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Publication numberUS7350102 B2
Publication typeGrant
Application numberUS 10/926,865
Publication dateMar 25, 2008
Filing dateAug 26, 2004
Priority dateAug 26, 2004
Fee statusPaid
Also published asUS20060048003, US20080141068
Publication number10926865, 926865, US 7350102 B2, US 7350102B2, US-B2-7350102, US7350102 B2, US7350102B2
InventorsSteven M. Keller
Original AssigneeInternational Business Machine Corporation
Export CitationBiBTeX, EndNote, RefMan
External Links: USPTO, USPTO Assignment, Espacenet
Cost reduction schema for advanced raid algorithms
US 7350102 B2
Abstract
A signal bearing medium tangibly embodying a program of machine-readable instructions executable by a processor to perform operations to read information stored in a storage system. The storage system includes a controller coupled to a plurality of type I performance class disk drives and at least one type II performance class backup disk drive. The operations include executing a first read request for a first set of information from a first type I performance class disk drive and executing a second read request for the first set of information from a first type II performance class backup disk drive in response to an occurrence of a first read error associated with the execution of the first read request.
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Claims(20)
1. A computer usable medium tangibly embodying a program of machine-readable instructions executable by a processor to perform operations to read information stored in a double mirror storage system comprising a controller coupled to a plurality of type I performance class disk drives and at least one type II performance class backup disk drive, wherein the type I performance class disk drives contain data blocks and parity blocks for the data blocks and wherein the type II performance class disk drives contain redundant data blocks and redundant parity blocks the operations comprising:
executing a first read request for a first set of information from a first type I performance class disk drive, wherein the information constitutes segments of at least one of the data block and the parity block;
determining a first read error associated with the execution of the first read request; and
executing a second read request for the first set of information from a first type II performance class backup disk drive wherein the controller minimizes the use of the first type II performance class drive and maximizes the use of the first type I performance drive.
2. The computer usable medium of claim 1, wherein the operations further comprise:
executing a third read request for the first set of information from a second type II performance class backup disk drive in response to the occurrence of the first read error associated with the execution of the first read request.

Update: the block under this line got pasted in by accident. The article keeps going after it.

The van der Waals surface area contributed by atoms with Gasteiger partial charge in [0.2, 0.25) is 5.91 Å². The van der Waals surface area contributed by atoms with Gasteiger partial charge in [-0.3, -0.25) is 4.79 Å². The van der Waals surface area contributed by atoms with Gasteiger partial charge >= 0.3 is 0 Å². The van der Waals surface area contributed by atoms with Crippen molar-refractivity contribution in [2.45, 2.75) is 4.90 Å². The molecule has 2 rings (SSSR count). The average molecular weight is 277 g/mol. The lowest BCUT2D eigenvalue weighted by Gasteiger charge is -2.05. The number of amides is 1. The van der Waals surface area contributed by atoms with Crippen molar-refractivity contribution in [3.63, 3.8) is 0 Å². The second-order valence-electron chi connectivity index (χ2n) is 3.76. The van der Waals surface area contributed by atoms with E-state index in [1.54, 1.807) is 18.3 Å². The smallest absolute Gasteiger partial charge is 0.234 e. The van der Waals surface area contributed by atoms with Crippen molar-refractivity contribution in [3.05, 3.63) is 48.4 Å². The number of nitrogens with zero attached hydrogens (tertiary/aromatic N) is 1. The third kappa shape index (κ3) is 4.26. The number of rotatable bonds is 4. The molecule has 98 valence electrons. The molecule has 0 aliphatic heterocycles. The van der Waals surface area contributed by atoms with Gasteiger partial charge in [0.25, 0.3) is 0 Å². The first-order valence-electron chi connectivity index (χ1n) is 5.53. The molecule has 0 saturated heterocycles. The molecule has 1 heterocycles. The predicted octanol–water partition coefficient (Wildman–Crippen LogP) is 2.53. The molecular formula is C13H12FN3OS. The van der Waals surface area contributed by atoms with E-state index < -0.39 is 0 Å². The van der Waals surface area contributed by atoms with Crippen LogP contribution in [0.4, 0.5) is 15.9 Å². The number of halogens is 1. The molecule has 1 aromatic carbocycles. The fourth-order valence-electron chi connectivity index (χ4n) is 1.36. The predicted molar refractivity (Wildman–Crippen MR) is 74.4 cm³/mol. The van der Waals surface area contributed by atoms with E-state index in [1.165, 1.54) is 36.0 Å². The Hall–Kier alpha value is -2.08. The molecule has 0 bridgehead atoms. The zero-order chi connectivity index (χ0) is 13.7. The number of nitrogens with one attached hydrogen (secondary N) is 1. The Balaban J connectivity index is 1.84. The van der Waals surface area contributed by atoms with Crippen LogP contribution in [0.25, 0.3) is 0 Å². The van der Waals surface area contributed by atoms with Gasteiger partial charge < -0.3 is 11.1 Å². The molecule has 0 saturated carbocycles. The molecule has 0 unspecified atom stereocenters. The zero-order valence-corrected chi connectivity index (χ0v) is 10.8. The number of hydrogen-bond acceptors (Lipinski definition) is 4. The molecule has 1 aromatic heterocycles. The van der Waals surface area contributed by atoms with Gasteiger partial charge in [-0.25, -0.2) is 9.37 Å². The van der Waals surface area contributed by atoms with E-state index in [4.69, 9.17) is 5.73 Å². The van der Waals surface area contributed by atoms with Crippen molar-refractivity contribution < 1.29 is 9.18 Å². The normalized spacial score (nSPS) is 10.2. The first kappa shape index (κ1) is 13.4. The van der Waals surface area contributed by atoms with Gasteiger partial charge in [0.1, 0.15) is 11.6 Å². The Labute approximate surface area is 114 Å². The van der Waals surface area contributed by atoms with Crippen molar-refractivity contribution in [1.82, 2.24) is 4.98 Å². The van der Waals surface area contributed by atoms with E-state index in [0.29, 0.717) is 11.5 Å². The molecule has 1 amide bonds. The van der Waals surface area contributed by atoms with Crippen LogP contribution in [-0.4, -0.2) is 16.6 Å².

3. The computer usable medium of claim 2, wherein the first type I performance class disk drive comprises a server class disk drive and the first type II performance class backup disk drive comprises a desktop class disk drive.
4. The computer usable medium of claim 2, wherein the first type I performance class disk drive comprises a fiber channel disk drive and the first type II performance class backup disk drive comprises an ATA disk drive.
5. The computer usable medium of claim 1, wherein the operations further comprise:
executing a third read request for a second set of information from a second type I performance class disk drive; and
executing a fourth read request for the second set of information from a second type II performance class backup disk drive in response to an occurrence of a second read error associated with the execution of the third read request.
6. The computer usable medium of claim 5, wherein the second set of information constitute segments of at least one of a data block and a parity block.
7. A controller comprising:
a processor; and
a memory storing instructions operable with the processor to read information stored in a storage system comprising a double mirror system including plurality of type I performance class disk drives and at least one type II performance class backup disk drive wherein the type I performance class disk drives contain data blocks and parity blocks for the data blocks and wherein the type II performance class disk drives contain redundant data blocks and redundant parity blocks, the instructions being executed for:
executing a first read request for a first set of information from a first type I performance class disk drive wherein the information constitutes segments of at least one of the data block and the parity block;
determining a first read error associated with the execution of the first read request; and
executing a second read request for the first set of information from a first type II performance class backup disk drive wherein the use of the first type II performance class drive is minimized and the use of the first type I performance drive is maximized.